Welcome to Scribd, the world's digital library. Read, publish, and share books and documents. See more
Download
Standard view
Full view
of .
Save to My Library
Look up keyword
Like this
0Activity
0 of .
Results for:
No results containing your search query
P. 1
Journal.pone.0023421

Journal.pone.0023421

Ratings: (0)|Views: 0 |Likes:
Published by hyperion1

More info:

Published by: hyperion1 on Sep 09, 2012
Copyright:Attribution Non-commercial

Availability:

Read on Scribd mobile: iPhone, iPad and Android.
download as PDF, TXT or read online from Scribd
See more
See less

01/17/2013

pdf

text

original

 
Magnetoacoustic Imaging of Electrical Conductivity of Biological Tissues at a Spatial Resolution Better than2 mm
Gang Hu, Bin He
*
Department of Biomedical Engineering, University of Minnesota, Minneapolis, Minnesota, United States of America
Abstract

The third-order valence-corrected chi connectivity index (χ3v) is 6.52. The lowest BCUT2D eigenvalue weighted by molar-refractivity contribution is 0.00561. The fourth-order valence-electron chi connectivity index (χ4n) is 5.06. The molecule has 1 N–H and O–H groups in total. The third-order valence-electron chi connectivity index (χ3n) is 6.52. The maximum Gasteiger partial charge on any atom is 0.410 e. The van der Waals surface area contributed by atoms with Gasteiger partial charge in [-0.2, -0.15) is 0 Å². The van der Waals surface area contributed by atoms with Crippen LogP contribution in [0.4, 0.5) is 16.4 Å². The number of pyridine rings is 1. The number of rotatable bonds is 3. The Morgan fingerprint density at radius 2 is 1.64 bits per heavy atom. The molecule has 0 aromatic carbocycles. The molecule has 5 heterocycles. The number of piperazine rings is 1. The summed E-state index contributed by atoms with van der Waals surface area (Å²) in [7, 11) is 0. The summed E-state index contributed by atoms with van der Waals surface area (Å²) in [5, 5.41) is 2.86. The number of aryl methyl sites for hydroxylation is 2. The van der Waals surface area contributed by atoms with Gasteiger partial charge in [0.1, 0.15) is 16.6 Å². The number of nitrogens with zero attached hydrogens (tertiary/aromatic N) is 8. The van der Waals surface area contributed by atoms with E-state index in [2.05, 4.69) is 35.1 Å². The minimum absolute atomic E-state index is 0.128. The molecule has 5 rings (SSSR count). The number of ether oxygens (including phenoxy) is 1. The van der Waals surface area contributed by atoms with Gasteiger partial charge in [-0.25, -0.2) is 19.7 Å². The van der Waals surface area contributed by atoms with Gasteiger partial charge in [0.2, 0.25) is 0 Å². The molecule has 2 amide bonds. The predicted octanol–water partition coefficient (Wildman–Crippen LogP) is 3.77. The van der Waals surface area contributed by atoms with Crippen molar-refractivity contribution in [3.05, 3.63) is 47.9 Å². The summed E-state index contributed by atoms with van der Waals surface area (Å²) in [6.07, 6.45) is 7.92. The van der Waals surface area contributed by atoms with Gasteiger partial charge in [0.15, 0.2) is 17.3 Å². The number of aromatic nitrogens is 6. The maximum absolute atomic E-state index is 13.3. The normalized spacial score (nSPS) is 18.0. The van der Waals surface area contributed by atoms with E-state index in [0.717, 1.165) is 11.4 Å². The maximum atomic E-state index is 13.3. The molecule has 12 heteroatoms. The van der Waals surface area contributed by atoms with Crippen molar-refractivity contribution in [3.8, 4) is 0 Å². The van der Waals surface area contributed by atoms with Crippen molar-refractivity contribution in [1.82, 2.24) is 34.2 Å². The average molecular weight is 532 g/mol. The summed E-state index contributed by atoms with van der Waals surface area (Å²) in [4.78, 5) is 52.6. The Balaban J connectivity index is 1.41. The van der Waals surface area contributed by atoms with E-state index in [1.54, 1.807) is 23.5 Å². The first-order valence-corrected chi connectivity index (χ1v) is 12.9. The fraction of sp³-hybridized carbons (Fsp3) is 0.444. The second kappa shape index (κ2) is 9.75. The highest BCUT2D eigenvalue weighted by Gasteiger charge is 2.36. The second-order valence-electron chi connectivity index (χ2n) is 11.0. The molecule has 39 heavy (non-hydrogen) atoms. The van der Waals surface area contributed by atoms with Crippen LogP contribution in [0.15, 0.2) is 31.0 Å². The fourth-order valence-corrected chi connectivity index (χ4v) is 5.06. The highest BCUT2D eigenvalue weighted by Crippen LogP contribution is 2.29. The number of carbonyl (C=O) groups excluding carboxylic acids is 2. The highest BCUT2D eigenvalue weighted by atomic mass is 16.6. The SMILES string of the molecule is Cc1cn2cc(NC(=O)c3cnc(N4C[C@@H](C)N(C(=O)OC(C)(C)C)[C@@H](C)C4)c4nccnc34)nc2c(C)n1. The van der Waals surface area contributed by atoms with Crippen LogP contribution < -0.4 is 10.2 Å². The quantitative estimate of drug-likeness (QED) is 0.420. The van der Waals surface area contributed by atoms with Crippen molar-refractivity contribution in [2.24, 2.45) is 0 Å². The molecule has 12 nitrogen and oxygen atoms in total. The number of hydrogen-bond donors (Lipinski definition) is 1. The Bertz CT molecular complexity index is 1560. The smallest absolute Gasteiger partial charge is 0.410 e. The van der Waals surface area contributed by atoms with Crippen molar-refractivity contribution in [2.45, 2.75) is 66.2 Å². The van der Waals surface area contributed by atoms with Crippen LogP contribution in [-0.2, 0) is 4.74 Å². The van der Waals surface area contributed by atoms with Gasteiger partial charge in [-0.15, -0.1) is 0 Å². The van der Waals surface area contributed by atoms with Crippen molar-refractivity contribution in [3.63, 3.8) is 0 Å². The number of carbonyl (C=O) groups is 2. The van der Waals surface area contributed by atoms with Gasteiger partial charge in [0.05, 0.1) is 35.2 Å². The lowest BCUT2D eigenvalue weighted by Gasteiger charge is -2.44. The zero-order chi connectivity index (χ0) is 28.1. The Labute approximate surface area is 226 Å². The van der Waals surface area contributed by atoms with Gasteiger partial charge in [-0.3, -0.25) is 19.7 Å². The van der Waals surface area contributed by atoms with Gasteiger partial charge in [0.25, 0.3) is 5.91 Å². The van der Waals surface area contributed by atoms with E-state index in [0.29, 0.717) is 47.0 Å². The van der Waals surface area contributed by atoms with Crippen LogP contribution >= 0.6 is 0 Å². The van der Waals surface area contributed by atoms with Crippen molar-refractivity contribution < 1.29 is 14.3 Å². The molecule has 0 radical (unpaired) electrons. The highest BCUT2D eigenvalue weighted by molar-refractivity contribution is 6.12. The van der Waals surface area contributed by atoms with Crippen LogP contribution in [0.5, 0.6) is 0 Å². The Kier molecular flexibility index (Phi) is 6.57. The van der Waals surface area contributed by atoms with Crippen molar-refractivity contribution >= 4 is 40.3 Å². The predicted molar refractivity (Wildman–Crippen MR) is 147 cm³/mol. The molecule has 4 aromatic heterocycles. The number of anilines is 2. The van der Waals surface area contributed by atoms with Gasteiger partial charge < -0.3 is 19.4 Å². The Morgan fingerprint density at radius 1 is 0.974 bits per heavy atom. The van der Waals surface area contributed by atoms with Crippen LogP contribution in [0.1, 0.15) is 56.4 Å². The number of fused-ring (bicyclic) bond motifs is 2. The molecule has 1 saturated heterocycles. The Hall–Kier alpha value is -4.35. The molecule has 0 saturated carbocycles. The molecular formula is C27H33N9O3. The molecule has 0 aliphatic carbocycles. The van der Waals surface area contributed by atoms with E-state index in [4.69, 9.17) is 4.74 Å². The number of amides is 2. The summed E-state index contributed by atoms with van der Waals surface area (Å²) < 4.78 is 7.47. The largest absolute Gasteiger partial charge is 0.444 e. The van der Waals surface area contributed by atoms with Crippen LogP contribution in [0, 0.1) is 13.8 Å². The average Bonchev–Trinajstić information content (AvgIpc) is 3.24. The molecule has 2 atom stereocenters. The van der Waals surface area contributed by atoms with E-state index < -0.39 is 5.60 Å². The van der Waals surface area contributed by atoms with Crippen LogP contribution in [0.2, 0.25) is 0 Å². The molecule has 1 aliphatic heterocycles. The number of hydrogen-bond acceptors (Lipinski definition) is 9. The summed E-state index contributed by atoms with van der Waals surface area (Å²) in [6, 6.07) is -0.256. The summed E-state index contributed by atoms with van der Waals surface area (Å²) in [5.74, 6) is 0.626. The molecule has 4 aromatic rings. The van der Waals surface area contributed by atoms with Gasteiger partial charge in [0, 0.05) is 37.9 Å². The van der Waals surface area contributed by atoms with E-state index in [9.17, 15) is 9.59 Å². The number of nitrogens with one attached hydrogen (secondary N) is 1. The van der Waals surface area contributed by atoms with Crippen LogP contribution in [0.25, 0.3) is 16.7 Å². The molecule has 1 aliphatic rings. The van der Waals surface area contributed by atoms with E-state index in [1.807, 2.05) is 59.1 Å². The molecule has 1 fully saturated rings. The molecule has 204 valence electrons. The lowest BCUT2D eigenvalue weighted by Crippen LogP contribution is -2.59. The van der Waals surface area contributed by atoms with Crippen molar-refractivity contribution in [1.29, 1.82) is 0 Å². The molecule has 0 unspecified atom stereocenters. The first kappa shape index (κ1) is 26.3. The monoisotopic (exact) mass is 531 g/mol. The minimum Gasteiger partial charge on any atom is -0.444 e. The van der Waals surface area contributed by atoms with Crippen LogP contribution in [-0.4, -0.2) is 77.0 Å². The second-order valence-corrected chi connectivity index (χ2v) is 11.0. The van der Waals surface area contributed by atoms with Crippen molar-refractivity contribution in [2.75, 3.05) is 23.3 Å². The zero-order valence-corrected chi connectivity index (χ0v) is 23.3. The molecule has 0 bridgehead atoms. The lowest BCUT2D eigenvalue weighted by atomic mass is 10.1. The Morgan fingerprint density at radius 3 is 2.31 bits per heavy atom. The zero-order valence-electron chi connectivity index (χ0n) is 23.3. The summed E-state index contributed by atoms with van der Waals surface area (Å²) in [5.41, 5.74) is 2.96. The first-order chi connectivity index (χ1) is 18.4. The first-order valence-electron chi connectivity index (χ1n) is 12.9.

Magnetoacoustic tomography with magnetic induction (MAT-MI) is an emerging approach for noninvasively imagingelectrical impedance properties of biological tissues. The MAT-MI imaging system measures ultrasound waves generated bythe Lorentz force, having been induced by magnetic stimulation, which is related to the electrical conductivity distributionin tissue samples. MAT-MI promises to provide fine spatial resolution for biological tissue imaging as compared toultrasound resolution. In the present study, we first estimated the imaging spatial resolution by calculating the full width athalf maximum (FWHM) of the system point spread function (PSF). The actual spatial resolution of our MAT-MI system wasexperimentally determined to be 1.51 mm by a parallel-line-source phantom with Rayleigh criterion. Reconstructed imagesmade from tissue-mimicking gel phantoms, as well as animal tissue samples, were consistent with the morphologicalstructures of the samples. The electrical conductivity value of the samples was determined directly by a calibrated four-electrode system. It has been demonstrated that MAT-MI is able to image the electrical impedance properties of biologicaltissues with better than 2 mm spatial resolution. These results suggest the potential of MAT-MI for application to earlydetection of small-size diseased tissues (e.g. small breast cancer).